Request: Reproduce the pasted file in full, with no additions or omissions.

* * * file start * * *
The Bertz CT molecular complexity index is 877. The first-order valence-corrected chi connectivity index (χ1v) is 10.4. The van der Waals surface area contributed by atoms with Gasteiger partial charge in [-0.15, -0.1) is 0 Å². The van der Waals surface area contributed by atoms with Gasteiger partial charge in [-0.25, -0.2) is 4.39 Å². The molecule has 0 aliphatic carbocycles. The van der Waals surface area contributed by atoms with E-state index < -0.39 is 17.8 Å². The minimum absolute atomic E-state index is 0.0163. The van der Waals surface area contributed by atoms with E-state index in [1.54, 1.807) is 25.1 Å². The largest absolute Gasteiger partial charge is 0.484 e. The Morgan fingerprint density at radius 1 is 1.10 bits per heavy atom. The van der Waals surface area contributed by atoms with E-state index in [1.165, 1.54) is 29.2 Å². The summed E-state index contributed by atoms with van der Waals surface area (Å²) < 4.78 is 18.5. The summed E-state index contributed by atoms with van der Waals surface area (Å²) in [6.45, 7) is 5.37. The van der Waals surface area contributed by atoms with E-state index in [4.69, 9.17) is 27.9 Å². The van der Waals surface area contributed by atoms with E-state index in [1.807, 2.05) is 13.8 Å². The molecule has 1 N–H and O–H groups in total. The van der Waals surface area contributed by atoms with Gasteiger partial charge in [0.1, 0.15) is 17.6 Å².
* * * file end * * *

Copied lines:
The Bertz CT molecular complexity index is 877. The first-order valence-corrected chi connectivity index (χ1v) is 10.4. The van der Waals surface area contributed by atoms with Gasteiger partial charge in [-0.15, -0.1) is 0 Å². The van der Waals surface area contributed by atoms with Gasteiger partial charge in [-0.25, -0.2) is 4.39 Å². The molecule has 0 aliphatic carbocycles. The van der Waals surface area contributed by atoms with E-state index < -0.39 is 17.8 Å². The minimum absolute atomic E-state index is 0.0163. The van der Waals surface area contributed by atoms with E-state index in [1.54, 1.807) is 25.1 Å². The largest absolute Gasteiger partial charge is 0.484 e. The Morgan fingerprint density at radius 1 is 1.10 bits per heavy atom. The van der Waals surface area contributed by atoms with E-state index in [1.165, 1.54) is 29.2 Å². The summed E-state index contributed by atoms with van der Waals surface area (Å²) < 4.78 is 18.5. The summed E-state index contributed by atoms with van der Waals surface area (Å²) in [6.45, 7) is 5.37. The van der Waals surface area contributed by atoms with E-state index in [4.69, 9.17) is 27.9 Å². The van der Waals surface area contributed by atoms with E-state index in [1.807, 2.05) is 13.8 Å². The molecule has 1 N–H and O–H groups in total. The van der Waals surface area contributed by atoms with Gasteiger partial charge in [0.1, 0.15) is 17.6 Å².